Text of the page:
IFS is the term originally devised by Michael Barnsley and Steven Demko [1] for a collection of contraction mappings over a complete metric space, typically compact subsets of R^n. Systems of contraction mappings had been considered previously by a number authors for various purposes. But the landmark papers of John Hutchinson [2] and, independently, Barnsley and Demko [1] showed how such systems of mappings with associated probabilities could be used to construct fractal sets and measures: the former from a geometric measure theory setting and the latter from a probabilistic setting. For those who are not familiar with IFS, we'll provide a simple discussion and example a little later in this section.
Just as important, however, was the fact that the Barnsley/Demko paper was the first to suggest that IFS could be used to approximate natural objects. This was the seed of the inverse problem of fractal approximation: Given a "target" set, S, for example, a leaf, can we find an IFS with attractor A (see below) that approximates S to a reasonable degree.
In a subsequent paper, Barnsley and students [3] showed how the inverse problem of fractal approximation was could be reformulated by means of the infamous "Collage Theorem": instead of trying to find an IFS whose attractor A would match the target S (a very tedious and difficult problem), one can look for an IFS that maps A as close as possible to itself. More on this later.
After [3], the next natural question was: "Can we use IFS to approximate images?" The seminal paper [4] by A. Jacquin, then a Ph.D. student of Barnsley at Georgia Tech, provided the basis of block-based fractal image coding which is still used today. Jacquin's paper launched an intensive activity in fractal image compression [5-7]. Indeed, in the meantime, Barnsley left Georgia Tech to found the company Iterated Systems which was dedicated to the commercialization of fractal image compression.
In fractal image coding, one tries again to approximate a "target" image y with the fixed point x' of a contractive fractal transform T. In general, however, this direct inverse problem is difficult because of the complex nature of the fractal transform, which maps modified subimages onto other regions. A great simplification is afforded by the Collage Theorem of Ref. [3] above. In collage coding, one looks for a transform T that minimizes the so-called collage distance d(y,Ty). Most, if not all, fractal image coding methods rely on collage coding.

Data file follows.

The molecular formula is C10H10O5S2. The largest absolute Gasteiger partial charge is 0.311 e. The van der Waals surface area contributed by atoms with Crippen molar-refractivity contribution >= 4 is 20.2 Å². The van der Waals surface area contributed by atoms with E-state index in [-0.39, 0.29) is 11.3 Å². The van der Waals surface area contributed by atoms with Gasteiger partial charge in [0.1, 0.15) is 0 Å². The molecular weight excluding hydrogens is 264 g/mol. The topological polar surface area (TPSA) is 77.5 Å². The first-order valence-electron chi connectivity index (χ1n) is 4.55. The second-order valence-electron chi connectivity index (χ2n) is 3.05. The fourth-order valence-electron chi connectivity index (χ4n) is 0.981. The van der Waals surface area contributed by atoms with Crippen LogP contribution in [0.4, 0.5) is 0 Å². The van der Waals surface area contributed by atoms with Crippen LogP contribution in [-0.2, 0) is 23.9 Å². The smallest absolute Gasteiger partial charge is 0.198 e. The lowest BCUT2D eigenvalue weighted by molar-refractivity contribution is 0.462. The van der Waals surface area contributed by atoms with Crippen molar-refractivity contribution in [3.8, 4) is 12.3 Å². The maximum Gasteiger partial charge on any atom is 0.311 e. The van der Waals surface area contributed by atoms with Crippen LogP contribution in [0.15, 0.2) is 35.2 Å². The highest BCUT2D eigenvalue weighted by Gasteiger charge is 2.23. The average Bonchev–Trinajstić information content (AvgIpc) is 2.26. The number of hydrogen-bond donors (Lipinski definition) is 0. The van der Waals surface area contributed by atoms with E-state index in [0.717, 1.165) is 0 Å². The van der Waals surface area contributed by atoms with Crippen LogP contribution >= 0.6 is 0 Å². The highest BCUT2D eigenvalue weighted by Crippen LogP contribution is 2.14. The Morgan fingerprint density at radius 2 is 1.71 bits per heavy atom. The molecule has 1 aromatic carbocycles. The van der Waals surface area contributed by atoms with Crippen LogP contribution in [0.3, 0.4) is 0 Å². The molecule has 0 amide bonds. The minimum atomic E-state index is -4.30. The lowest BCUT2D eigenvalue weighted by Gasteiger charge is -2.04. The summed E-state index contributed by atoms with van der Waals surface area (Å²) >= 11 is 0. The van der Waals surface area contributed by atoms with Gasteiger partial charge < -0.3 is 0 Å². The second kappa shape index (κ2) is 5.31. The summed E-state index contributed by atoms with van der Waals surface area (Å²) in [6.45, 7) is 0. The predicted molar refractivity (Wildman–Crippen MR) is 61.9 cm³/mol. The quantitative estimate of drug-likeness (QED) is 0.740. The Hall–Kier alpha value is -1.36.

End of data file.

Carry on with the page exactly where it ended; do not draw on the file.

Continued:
Very briefly, block-based fractal image coding is a "local IFS" procedure. Given an image I, one typically seeks to approximate its subimages on n x n range subblocks R_i with contracted (i.e., decimated) and greyscale-modified subimages on 2n x 2n domain subblocks D_j. For each range block, one searches for the best domain block D_i from a domain pool. The larger the domain pool, the better opportunity for a good approximation, but at the expense of higher search times.
Below is an example of fractal image coding as applied to the infamous Lena image:
Fractal compression methods were actually quite competitive until the appearance of powerful wavelet-based methods and, subsequently, context-based coders. Nevertheless, it has always been the philosophy of the Waterloo research programme that fractal-based methods are interesting mathematically and that they may also be able to provide useful information about images. We are indeed finding that there is much "life after compression".
Suppose that w : X -> X is a contraction mapping of a complete metric space (X,d) to itself. Then, by the celebrated Banach Fixed Point Theorem, there is a unique point x' in X such that w(x') = x', the fixed point of w. Moreover, for any starting point x_0 in X, the sequence of points {x_n} defined by the iteration procedure x_{n+1}=w(x_n) converges to x' as n -> infinity. In other words, x' is an attractive fixed point .
Now suppose that we have more than one contraction mapping on X, i.e. w_i : X -> X, i=1,...N. Each of these maps w_i will have its own fixed point x'_i. And, of course, if we apply only one of these maps repeatedly, say w_P, then the iteration sequence {x_n} will converge to its fixed point x'_P. But what happens if you pick the maps at random? Clearly, each map will be fighting to bring the sequence to its own fixed point!
Assuming that you pick each map w_i with a nonzero probability p_i (sum of p_i = 1), the sequence will eventually approach a unique set, the "attractor" A of the "iterated function system" W = {w_1, ... , w_N}, performing a random walk over it (or at least getting nearer and nearer to it). The probabilities will play a role in determining how often various regions of the attractor are visited.
Examples on [0,1]:
w_1(x) = x/3, w_2(x) = x/3 + 2/3. Note that w_1(0)=0 and w_2(1)=1. Then the attractor of this IFS is the classical Cantor set on [0,1].
An example in [0,1] X [0,1]:
Note: Let us go back to Franklin Mendvil's beautiful montage of photos presented above. Starting at the upper left photo (which could be considered as the "seed" set), if you scan left-to-right and then move down and scan left-to-right again, you have the first six "sets" that are approaching this "rectangular" Sierpinski gasket.
For a little more discussion on this subject, along with a quite readable introduction to fractal image coding, you may wish to look at E.R. Vrscay's Hitchhiker's Guide to Fractal Image Compression. It was written for a general audience with some undergraduate mathematical knowledge. Ref. [8] below is also a very nice and readable discussion of fractal image coding.